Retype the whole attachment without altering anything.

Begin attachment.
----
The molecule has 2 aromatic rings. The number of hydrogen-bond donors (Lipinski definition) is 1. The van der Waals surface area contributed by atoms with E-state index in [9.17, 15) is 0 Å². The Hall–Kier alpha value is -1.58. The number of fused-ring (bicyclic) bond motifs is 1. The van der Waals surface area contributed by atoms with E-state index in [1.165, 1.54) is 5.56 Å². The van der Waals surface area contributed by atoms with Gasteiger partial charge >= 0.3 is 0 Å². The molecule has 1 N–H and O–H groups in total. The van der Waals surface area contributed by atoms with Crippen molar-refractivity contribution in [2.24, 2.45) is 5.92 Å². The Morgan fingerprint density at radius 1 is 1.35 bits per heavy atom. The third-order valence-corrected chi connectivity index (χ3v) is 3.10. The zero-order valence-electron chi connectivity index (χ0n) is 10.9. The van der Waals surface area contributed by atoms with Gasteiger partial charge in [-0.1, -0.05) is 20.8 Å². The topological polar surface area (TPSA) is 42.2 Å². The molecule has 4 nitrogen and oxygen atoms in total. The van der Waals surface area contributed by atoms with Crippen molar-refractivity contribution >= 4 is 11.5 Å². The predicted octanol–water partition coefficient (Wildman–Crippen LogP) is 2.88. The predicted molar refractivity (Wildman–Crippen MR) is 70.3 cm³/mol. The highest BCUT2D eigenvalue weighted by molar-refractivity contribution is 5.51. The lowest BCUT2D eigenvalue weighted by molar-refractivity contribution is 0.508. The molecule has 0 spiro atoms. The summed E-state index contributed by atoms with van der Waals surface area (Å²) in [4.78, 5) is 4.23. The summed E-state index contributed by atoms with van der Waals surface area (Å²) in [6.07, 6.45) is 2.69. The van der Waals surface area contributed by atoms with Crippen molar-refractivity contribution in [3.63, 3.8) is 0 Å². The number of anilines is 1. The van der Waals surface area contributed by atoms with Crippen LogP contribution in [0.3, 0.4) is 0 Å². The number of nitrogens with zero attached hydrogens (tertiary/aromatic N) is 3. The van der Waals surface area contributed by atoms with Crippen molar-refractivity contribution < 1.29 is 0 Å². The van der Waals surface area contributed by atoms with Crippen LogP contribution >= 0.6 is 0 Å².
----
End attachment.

The molecule has 2 aromatic rings. The number of hydrogen-bond donors (Lipinski definition) is 1. The van der Waals surface area contributed by atoms with E-state index in [9.17, 15) is 0 Å². The Hall–Kier alpha value is -1.58. The number of fused-ring (bicyclic) bond motifs is 1. The van der Waals surface area contributed by atoms with E-state index in [1.165, 1.54) is 5.56 Å². The van der Waals surface area contributed by atoms with Gasteiger partial charge >= 0.3 is 0 Å². The molecule has 1 N–H and O–H groups in total. The van der Waals surface area contributed by atoms with Crippen molar-refractivity contribution in [2.24, 2.45) is 5.92 Å². The Morgan fingerprint density at radius 1 is 1.35 bits per heavy atom. The third-order valence-corrected chi connectivity index (χ3v) is 3.10. The zero-order valence-electron chi connectivity index (χ0n) is 10.9. The van der Waals surface area contributed by atoms with Gasteiger partial charge in [-0.1, -0.05) is 20.8 Å². The topological polar surface area (TPSA) is 42.2 Å². The molecule has 4 nitrogen and oxygen atoms in total. The van der Waals surface area contributed by atoms with Crippen molar-refractivity contribution >= 4 is 11.5 Å². The predicted octanol–water partition coefficient (Wildman–Crippen LogP) is 2.88. The predicted molar refractivity (Wildman–Crippen MR) is 70.3 cm³/mol. The highest BCUT2D eigenvalue weighted by molar-refractivity contribution is 5.51. The lowest BCUT2D eigenvalue weighted by molar-refractivity contribution is 0.508. The molecule has 0 spiro atoms. The summed E-state index contributed by atoms with van der Waals surface area (Å²) in [4.78, 5) is 4.23. The summed E-state index contributed by atoms with van der Waals surface area (Å²) in [6.07, 6.45) is 2.69. The van der Waals surface area contributed by atoms with Crippen molar-refractivity contribution in [3.63, 3.8) is 0 Å². The number of anilines is 1. The van der Waals surface area contributed by atoms with Crippen LogP contribution in [0.3, 0.4) is 0 Å². The number of nitrogens with zero attached hydrogens (tertiary/aromatic N) is 3. The van der Waals surface area contributed by atoms with Crippen molar-refractivity contribution < 1.29 is 0 Å². The van der Waals surface area contributed by atoms with Crippen LogP contribution >= 0.6 is 0 Å².